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Publication numberUS7296976 B2
Publication typeGrant
Application numberUS 10/969,309
Publication dateNov 20, 2007
Filing dateOct 20, 2004
Priority dateOct 20, 2004
Fee statusPaid
Also published asEP1817227A1, EP1817227A4, EP1817227B1, US20060083619, WO2007001425A1, WO2007001425A9
Publication number10969309, 969309, US 7296976 B2, US 7296976B2, US-B2-7296976, US7296976 B2, US7296976B2
InventorsDouglas Michael Roever, Christopher John Norris
Original AssigneeRolls-Royce Corporation
Export CitationBiBTeX, EndNote, RefMan
External Links: USPTO, USPTO Assignment, Espacenet
Dual counterweight balancing system
US 7296976 B2
Abstract
A system for balancing a rotatable gas turbine engine component. The system includes two balance rings that are coupled to the component by mating splines on the respective item. Each of the rings has a mass asymmetry that is indexable relative to the primary component to achieve the imbalance correction.
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Claims(14)
1. A system comprising:
a rotatable gas turbine engine component adapted to rotate about a centerline, said component including a first circular portion having a first splined surface with a plurality of first spline teeth;
a pair of counterweight rings located adjacent one another and rotatable with said component, each of said rings having a mass asymmetric portion that is positioned relative to said component to effect an unbalance condition of said component and a second circular portion including a second splined surface with a plurality of second spline teeth for coupling with said plurality of first spline teeth; and
wherein said component has a opening parallel with said centerline, said plurality of first spline teeth are located on an outer wall defining said opening, said second splined surface is defined on an outer surface of each of the pair of counterweight rings and said pair of counterweight rings are located within said opening.
2. The system of claim 1, wherein each of said pair of counterweight rings is hoop continuous and carries their own centrifugal load at the operating speeds of the rotatable gas turbine engine component.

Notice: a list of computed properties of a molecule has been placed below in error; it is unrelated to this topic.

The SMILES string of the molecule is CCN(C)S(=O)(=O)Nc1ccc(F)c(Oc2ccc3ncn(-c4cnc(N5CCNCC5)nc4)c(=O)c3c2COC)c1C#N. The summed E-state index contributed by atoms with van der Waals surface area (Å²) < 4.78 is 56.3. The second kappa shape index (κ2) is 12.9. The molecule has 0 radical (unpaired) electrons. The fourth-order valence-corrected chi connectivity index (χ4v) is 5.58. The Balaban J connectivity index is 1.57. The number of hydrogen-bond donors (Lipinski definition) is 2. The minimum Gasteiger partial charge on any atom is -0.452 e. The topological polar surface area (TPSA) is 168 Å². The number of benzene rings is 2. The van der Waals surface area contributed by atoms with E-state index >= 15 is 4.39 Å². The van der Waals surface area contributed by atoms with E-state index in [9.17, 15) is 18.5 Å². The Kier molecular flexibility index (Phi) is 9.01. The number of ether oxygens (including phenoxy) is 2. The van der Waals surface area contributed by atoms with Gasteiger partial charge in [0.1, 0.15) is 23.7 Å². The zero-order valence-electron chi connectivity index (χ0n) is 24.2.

3. The system of claim 1, wherein each of said pair of counterweight rings is a full substantially circular ring.
4. The system of claim 1, wherein each of said pair of counterweight rings has a known and equal level of imbalance.
5. The system of claim 4, wherein said pair of counterweight rings are substantially identical.
6. The system of claim 1, wherein said counterweight rings are not positioned concentrically and are not mechanically fastened together.
7. The system of claim 1, wherein said mass asymmetric portion is defined by an arc of up to 180° in circumferential extent.
8. The system of claim 1, wherein each of said pair of counterweight rings requires no in situ change in mass during the balancing of the system.
9. The system of claim 1 wherein each of said pair of counterweight rings is a continuous structure and configured to carry their own centrifugal load at the operating speeds of the rotatable gas turbine engine component; and
wherein said pair of counterweight rings are not arranged concentrically and are not mechanically fastened to one another.
10. The system of claim 1, wherein at least one of said pair of counterweight rings having an indicator for said mass asymmetric portion.
11. The system of claim 2, wherein said counterweight rings are not positioned concentrically and are not mechanically fastened together.
12. The system of claim 11, wherein each of said pair of counterweight rings requires no in situ change in mass during the balancing of the system.
13. The system of claim 12, wherein each of said pair of counterweight rings has a known and equal level of imbalance.